Belur Math is an architectural beauty situated on the western banks of the Hooghly River. Marked by several domes placed in aesthetic harmony, Belur Math is the headquarters of Ramakrishna Math and Ramakrishna Mission. The two institutions are dedicated to 'Vedanta', a Hindu philosophical sect, and strongly promote harmony across religions and boundaries. Ramakrishna Math, a monastic organization and Ramakrishna Mission, a society dedicated to philanthropic activities, together have 171 branches spread across India and other parts of the world. Inside Belur Math, temples honouring Ramakrishna Paramahansa, Sarada Devi and Swami Vivekananda can be found, all melodiously reflecting different architectural styles and religious details. Swami Vivekananda, who oversaw the construction of the temple complex, used symbols from Christianity, Islam as well as Hinduism as reminders of Ramakrishna’s message. The 40-acre complex also houses the Ramakrishna Museum and a book store. Built-in 1938, Belur Math is the most important pilgrimage destinations in Kolkata and is usually visited along with Dakshineshwar Kali Temple, Path Bari and Kancher Mandir. You can visit all of these by using the Jetty service available outside Belur Math.
54 Bose Road is one of the most famous addresses in Kolkata and an important stopover for every tourist visiting the city. The building aptly called Mother House is the headquarters of the Missionaries of Charity, Mother Teresa's vision to spread hope and love to the despair. Even today, Mother Teresa’s sisters of charity, clad in their trademark blue-bordered saris, continue to carry forward her legacy. Visitors can pay their respects at the Mother's tomb and visit the museum displaying objects from her routine life – sandals and a worn-out bowl that stand as true reflections of her simplicity. Invoking peace and a range of different emotions, this place allows you to catch a glimpse into the life of one of the finest human beings to have ever lived.
Eden Gardens is not only an integral part of Kolkata city, but is also an important landmark in the International cricket map. The stadium is named after the adjoining Eden Gardens. Right from 1864, it has seen cricket records being made and broken by iconic players. What makes this stadium exclusive from its counterparts is the passion of the crowds towards the game. The player's concentration is almost put to test amidst the loud cheer and noise. Though the unruly behavior of the fans has resulted in match disruptions, this stadium still remains a favorite among all cricketers. Notable performances at Eden Gardens include bowler Harbhajan Singh's hat-trick against the Australians in 2000-01 and the 281 runs scored by VVS Laxman, in the same season, which is the highest individual score recorded at this ground. Try and visit Eden Gardens during a match to feel the excitement in the air.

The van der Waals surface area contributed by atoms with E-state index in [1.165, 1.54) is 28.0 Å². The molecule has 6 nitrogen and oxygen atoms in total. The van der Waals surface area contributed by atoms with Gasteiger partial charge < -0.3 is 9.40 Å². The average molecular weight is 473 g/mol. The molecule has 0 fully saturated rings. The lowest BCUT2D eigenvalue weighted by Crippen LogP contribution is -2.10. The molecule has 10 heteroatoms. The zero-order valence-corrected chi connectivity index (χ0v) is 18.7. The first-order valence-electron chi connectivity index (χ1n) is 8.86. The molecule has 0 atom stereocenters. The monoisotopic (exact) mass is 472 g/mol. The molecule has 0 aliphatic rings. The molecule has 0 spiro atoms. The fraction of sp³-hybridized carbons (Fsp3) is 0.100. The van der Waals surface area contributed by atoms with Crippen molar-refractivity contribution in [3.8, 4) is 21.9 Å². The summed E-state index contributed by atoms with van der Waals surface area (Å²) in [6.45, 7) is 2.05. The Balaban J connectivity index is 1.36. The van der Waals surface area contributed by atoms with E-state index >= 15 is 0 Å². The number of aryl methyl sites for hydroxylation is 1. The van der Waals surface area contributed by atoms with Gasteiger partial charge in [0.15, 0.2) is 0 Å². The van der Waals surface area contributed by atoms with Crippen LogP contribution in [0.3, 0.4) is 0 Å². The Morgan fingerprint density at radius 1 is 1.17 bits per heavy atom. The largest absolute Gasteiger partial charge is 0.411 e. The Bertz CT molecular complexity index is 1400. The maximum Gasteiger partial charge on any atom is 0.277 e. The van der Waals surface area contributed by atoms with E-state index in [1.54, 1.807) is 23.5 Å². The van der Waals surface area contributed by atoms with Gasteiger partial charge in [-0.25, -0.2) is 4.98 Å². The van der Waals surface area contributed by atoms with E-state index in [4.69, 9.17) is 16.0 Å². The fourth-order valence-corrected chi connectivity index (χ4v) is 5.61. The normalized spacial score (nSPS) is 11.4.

Established in 1959, Birla Industrial & Technological Museum is a parent body to all Science Centers and Museums under the National Council of Science Museums and holds the distinction of being the first Science and Industrial museum in the country. BITM started as a hardcore museum documenting the history of scientific growth with galleries of Communication, Iron & Steel, Popular Science, Transport, Electronics and TV. However, to keep up with the rapid progress of science and technology, it is now a full-fledged Science Center with an aim to inculcate in visitors the basic principles of science. While it retains the original galleries, BITM has introduced a myriad interactive exhibits and educational shows like Fun Science Show, Science Magic Show, Fascinating Physics show, etc. Although the vast contents of this museum would help any visitor, children and students are the main target audience here. The science center also organizes a number of events throughout the year including lectures, seminars and exhibitions that cover important and relevant topics. Check website for details on daily shows, student tours etc.
When you stand in front of the building, you are bound to wonder why the academy needs such a high-storied structure to operate from. But once you step inside, any such questions are rightfully and aesthetically, laid to rest. Established in 1967, the Birla Academy of Art & Culture has been a staunch proponent of the arts in Kolkata. The museum within the academy has a number of collections including Indian, international and contemporary paintings as well as sculptures. However, most of its eleven floors are usually occupied by interesting temporary exhibitions and fairs. The library is well-equipped with a number of resources on various forms of art and culture. Apart from this, the academy also frequently organizes cultural events as well as educational lectures, seminars and summer classes on art. An annually held event called Kala Mela is aimed at showcasing upcoming local artists. Located right next to Lake Kalibari, you will always find something that piques your interest at this art hub!